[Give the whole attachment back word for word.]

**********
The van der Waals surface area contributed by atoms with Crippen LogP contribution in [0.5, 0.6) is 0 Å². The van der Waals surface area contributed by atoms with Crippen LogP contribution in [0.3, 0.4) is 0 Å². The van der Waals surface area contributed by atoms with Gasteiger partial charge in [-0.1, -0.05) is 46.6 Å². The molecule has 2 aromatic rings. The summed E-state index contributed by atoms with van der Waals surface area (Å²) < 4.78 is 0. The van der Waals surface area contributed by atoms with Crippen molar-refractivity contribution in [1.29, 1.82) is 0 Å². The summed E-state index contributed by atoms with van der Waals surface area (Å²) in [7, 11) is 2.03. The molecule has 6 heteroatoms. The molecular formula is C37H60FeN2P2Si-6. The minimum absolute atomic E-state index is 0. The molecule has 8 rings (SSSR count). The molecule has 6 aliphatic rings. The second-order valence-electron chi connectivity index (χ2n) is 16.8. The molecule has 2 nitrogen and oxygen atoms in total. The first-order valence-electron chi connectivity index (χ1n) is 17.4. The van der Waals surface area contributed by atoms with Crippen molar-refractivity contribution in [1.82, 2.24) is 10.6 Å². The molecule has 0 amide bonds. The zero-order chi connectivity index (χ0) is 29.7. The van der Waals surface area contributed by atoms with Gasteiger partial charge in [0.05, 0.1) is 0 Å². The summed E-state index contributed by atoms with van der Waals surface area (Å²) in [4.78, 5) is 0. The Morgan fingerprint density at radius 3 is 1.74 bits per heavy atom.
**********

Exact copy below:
The van der Waals surface area contributed by atoms with Crippen LogP contribution in [0.5, 0.6) is 0 Å². The van der Waals surface area contributed by atoms with Crippen LogP contribution in [0.3, 0.4) is 0 Å². The van der Waals surface area contributed by atoms with Gasteiger partial charge in [-0.1, -0.05) is 46.6 Å². The molecule has 2 aromatic rings. The summed E-state index contributed by atoms with van der Waals surface area (Å²) < 4.78 is 0. The van der Waals surface area contributed by atoms with Crippen molar-refractivity contribution in [1.29, 1.82) is 0 Å². The summed E-state index contributed by atoms with van der Waals surface area (Å²) in [7, 11) is 2.03. The molecule has 6 heteroatoms. The molecular formula is C37H60FeN2P2Si-6. The minimum absolute atomic E-state index is 0. The molecule has 8 rings (SSSR count). The molecule has 6 aliphatic rings. The second-order valence-electron chi connectivity index (χ2n) is 16.8. The molecule has 2 nitrogen and oxygen atoms in total. The first-order valence-electron chi connectivity index (χ1n) is 17.4. The van der Waals surface area contributed by atoms with Crippen molar-refractivity contribution in [1.82, 2.24) is 10.6 Å². The molecule has 0 amide bonds. The zero-order chi connectivity index (χ0) is 29.7. The van der Waals surface area contributed by atoms with Gasteiger partial charge in [0.05, 0.1) is 0 Å². The summed E-state index contributed by atoms with van der Waals surface area (Å²) in [4.78, 5) is 0. The Morgan fingerprint density at radius 3 is 1.74 bits per heavy atom.